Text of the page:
Unions have Perverse Effects, but The right to organise is fundamental


There are reasons to prohibit strikes by public sector unions, the risk is significant that they’ll become publicly financed monopolies. But that doesn’t mean they should be gutted. Politicians need to do their job and bargain with them as if their running businesses. Gov. Walker it seems to me wants to avoid that hard work by stripping collective bargaining rights. I understand the problem he’s addressing, but he pursuing the wrong solution. The problem with unions and public sector unions especially is well explained in what follows, along with why they shouldn’t be prohibited.

HT:  Mangerial Economics

Gilles Saint-Paul

ACCORDING to standard economics, wage bargaining by unions is similar to price agreements in cartels and in good logic should fall under antitrust laws and be prohibited. Just as cartels inefficiently increase the price of some goods, similarly unions inefficiently increase the price of some categories of labour. The losers are the unemployed and workers in non-unionised jobs who get lower wages and living standards.

There are large inequalities between workers with similar skills who happen to work in industries with different union bargaining power. One can mention automobile workers in the US, typographers in France (who got collective agreements guaranteeing them three times the minimum wage), air traffic controllers, and so forth. All these workers get substantial wage premia above what they would get in the competitive market, given their skills.

Given that unions tend to reduce the welfare of consumers in general, including some poor and precariously positioned workers, and increase the welfare of some specific categories of workers who are relatively well-off, it is hard to argue that unions play a useful redistributive role.

This being said, unions can be useful in firms or industries that have themselves little market power. The reason is that the rents that can be appropriated by the unions are small, and the incentives of both parties to reach an agreement in case of a labour conflict are strong. In such a situation, unions may be useful to convey information to management about the effects of work practices and organisational choices on the workers.

On the other hand, in the public sector, unions can grab large rents because the customers are captive: there is little competition in the sectors of public transportation, education, or law enforcement. Such unions not only are successful in bidding up the wages of their constituents (in France public employees earn more than private ones for most skill categories), they also can get in the way of government policy, since, by definition, any policy measure implies some change somewhere in the public service. While this is routinely accepted as a fact of life, it undermines democracy, since a reform decided by a democratically elected government can be blocked by the unions (this happens regularly in France and it seems some US states are now going the same way).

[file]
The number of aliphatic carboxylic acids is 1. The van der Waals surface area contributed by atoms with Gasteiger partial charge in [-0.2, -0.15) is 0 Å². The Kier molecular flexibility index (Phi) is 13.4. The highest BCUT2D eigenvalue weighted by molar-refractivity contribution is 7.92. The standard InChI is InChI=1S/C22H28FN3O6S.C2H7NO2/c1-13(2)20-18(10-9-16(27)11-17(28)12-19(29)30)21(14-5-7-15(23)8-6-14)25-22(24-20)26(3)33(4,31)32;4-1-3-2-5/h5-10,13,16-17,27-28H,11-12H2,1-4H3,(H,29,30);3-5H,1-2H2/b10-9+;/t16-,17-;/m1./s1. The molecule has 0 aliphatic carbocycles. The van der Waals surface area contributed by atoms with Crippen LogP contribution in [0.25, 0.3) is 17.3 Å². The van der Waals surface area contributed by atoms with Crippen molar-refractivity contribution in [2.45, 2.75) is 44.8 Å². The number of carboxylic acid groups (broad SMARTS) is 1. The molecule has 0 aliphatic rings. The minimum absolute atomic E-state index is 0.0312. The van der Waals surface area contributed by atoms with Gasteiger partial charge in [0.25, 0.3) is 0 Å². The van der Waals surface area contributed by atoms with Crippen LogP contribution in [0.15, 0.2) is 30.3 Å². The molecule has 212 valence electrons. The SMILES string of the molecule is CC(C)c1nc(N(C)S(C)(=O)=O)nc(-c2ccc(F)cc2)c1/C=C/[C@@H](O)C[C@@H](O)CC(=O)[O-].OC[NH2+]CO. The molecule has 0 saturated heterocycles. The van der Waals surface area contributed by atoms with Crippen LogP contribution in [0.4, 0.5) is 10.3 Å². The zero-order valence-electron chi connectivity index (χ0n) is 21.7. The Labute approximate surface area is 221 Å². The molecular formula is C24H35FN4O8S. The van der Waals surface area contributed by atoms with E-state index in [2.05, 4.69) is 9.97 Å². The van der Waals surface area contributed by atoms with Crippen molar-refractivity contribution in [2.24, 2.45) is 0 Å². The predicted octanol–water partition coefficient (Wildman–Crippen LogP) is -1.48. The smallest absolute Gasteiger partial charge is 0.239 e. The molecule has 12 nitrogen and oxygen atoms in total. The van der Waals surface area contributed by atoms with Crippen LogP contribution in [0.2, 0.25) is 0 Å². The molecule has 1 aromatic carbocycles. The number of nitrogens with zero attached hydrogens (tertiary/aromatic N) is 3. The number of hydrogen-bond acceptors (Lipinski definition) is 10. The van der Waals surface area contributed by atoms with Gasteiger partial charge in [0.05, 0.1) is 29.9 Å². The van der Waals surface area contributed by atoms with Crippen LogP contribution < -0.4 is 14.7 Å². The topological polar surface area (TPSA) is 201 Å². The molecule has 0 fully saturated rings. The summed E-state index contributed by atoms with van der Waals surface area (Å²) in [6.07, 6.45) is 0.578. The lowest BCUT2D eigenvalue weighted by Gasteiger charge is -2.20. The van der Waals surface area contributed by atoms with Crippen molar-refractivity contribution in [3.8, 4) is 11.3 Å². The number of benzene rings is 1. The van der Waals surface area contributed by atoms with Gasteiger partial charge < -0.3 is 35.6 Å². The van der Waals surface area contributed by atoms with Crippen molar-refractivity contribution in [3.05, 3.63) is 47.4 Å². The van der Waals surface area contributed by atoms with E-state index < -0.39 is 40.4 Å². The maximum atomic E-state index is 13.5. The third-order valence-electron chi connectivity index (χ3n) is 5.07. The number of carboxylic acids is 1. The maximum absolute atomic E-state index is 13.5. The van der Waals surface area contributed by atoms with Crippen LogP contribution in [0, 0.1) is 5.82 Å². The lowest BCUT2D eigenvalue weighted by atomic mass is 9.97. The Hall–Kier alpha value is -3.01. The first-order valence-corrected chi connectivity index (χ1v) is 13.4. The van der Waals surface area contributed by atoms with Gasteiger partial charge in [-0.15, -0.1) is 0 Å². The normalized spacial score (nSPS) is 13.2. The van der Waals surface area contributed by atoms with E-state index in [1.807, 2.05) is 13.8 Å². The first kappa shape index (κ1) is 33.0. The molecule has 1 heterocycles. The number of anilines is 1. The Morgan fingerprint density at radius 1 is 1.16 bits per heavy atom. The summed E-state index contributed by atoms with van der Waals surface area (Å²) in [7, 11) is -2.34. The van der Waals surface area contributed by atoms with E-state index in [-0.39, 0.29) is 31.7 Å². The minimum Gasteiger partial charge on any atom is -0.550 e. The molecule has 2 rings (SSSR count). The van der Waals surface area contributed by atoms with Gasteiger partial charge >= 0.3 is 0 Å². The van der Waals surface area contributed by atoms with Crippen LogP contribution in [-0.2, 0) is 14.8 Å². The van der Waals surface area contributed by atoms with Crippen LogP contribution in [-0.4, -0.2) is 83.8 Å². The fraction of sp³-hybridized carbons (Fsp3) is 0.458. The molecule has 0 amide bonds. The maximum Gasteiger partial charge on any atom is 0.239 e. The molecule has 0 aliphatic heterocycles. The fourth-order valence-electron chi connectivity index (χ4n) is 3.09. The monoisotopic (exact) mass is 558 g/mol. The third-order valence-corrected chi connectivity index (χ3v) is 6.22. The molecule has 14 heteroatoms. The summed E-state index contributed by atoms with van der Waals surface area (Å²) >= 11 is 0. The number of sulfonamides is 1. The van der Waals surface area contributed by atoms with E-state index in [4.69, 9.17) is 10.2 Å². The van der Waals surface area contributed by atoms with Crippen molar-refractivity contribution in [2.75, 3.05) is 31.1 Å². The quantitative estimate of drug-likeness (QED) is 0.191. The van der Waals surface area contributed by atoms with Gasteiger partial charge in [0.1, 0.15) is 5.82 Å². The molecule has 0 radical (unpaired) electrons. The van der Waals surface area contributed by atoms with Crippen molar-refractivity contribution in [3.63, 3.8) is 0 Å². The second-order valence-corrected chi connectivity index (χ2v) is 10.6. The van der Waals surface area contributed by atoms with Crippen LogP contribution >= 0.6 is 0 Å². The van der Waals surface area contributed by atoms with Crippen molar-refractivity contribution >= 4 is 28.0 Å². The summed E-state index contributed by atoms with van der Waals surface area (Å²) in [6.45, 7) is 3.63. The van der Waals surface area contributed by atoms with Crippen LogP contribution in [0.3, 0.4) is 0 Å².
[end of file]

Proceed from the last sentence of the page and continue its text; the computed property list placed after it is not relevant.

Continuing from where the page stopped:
Unions do not provide a countervailing force to the supposed power of big business. Whenever big business gets rents from monopoly power, unions often manage to share some of those rents (this explains why unions are more present in concentrated industries like automobiles, as opposed to, say, retail trade). This benefits the employees of big business, and it has indeed been shown that these employees enjoy higher wages and greater fringe benefits. But by raising labour costs it further adds to the harm done to consumers (and workers in the competitive sector) by the monopoly power of business. In addition to being too high because firms collude, the price is also too high because employees collude. Furthermore, the interests of the union and their employers are convergent whenever they deal with the outside world: both want to increase the revenue that the firm or the industry can extract through lobbying activities. To the extent that union leaders provide additional voices, unionisation adds to the lobbying power of an industry.

 

Brad DeLong’s Response was worth including:

Economics: The right to organise is fundamental.

WELL, let me turn my microphone over to Ronald Wilson Reagan:

Ever since martial law was brutally imposed last December, Polish authorities have been assuring the world that they’re interested in a genuine reconciliation with the Polish people. But…[b]y outlawing Solidarity, a free trade organization to which an overwhelming majority of Polish workers and farmers belong, they have made it clear that they never had any intention of restoring one of the most elemental human rights—the right to belong to a free trade union…

You can argue over whether public employees—whose jobs are such that consumers do not have the option of dealing with a strike by patronising other producers—should have the right to strike. You can argue about how the legal framework within which unions operate should be structured. But it seems to me that the right to assemble as a group and collectively discuss issues of job structure, working conditions, and pay with your employer is an elemental right.

At least, that is what I think.

And that is what Ronald Wilson Reagan thought too.

(Reagan quote courtesy of Zaid Jilani of the Center for American Progress.)

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